My DH is a non-computer user as well. I think he gets enough of it at work. And his phone supports emails. Talk about being connected all the time. Sometimes technology is such an invasion into personal life. I feel bad for those who have to carry their jobs with them.

  6. There’s nothing snobby about not digging the crap games that pollute Facebook. I don’t play them either. My FB time is tempered by my husband, who doesn’t bother with social networking at all.

    • Christina,

      I heard a radio questionnaire about facebook in which people actually said they would pay to continue playing the games on there…. I have plenty of weeds in my garden if anyone wants to help!

  7. My sister is a “look what I just had for dinner” facebooker and I’ll never quite understand it.

    I think people just need to learn their limits. Moderation seems to be a word that was taken out of the dictionary years ago and we need to re-establish it, not re-define it!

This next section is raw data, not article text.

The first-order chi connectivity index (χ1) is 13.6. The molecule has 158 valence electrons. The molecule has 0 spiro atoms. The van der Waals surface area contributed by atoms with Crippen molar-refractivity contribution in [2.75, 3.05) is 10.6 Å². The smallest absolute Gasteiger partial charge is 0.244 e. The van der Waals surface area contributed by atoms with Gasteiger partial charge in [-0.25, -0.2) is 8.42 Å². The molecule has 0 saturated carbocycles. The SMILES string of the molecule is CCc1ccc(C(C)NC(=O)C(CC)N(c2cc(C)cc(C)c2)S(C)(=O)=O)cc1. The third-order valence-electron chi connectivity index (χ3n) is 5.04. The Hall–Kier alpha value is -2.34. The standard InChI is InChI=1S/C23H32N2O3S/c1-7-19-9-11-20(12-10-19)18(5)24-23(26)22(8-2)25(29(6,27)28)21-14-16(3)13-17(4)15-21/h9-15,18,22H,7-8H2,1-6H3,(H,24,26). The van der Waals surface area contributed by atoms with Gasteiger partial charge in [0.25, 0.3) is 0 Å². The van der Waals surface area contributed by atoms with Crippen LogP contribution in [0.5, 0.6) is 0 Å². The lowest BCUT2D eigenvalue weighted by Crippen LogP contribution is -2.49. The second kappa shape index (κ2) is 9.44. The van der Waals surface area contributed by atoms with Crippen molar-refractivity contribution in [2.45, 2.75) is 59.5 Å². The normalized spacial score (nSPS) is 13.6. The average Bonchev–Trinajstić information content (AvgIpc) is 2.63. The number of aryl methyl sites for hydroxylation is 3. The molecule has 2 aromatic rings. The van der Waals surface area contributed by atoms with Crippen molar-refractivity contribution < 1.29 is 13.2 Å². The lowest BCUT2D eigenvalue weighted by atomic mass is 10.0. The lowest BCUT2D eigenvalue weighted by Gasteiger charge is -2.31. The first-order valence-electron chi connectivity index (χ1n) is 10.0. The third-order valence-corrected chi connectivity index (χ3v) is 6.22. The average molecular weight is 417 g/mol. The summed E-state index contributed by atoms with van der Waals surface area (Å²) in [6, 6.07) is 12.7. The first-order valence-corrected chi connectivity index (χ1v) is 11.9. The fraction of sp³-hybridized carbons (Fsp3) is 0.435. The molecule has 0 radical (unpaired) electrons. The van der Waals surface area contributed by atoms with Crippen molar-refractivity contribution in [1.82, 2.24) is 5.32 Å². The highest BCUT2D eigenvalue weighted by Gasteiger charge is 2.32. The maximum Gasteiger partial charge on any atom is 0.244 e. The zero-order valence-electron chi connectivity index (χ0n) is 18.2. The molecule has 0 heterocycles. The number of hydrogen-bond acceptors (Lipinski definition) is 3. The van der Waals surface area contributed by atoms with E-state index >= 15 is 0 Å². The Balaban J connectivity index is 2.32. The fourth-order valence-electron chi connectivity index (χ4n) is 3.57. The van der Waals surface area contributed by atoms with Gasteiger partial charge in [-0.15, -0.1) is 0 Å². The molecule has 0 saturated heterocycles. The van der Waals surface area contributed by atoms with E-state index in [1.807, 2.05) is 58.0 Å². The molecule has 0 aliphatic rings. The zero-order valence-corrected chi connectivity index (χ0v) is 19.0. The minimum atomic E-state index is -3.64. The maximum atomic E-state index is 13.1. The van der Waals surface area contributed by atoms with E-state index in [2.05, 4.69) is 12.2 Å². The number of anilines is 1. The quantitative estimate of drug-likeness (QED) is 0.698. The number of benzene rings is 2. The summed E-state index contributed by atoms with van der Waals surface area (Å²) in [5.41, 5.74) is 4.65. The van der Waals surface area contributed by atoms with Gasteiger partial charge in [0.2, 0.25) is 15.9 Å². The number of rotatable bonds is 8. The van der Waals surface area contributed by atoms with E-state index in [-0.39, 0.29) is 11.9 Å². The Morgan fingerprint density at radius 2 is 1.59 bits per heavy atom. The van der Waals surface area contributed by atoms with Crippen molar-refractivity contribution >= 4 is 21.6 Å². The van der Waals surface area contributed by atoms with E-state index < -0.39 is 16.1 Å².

8. I have a Facebook page to promote our farm and the farmer’s market we attend but I think that’s different. In fact, Facebook is a great tool for connecting with people in this way because it is all free. Now the games, like Farmville, are way out there, imho. We have real chickens and cows and don’t need to trade online for pretend animals. I don’t get it, but then I’ve never played it, but I understand it is very addictive. We use to play board games and sing around the piano. Do you suppose anybody does that anymore? I agree with you totally on this and I’m proud to say, you can call me a snob too.

    • Yvonne,

      Whenever DH’s family gets together, we play board games. No singing, but sometimes there is piano playing! We also have friends that just hang out and play games socially. So much more fun that way. But then again, without social networking, I wouldn’t know any of you!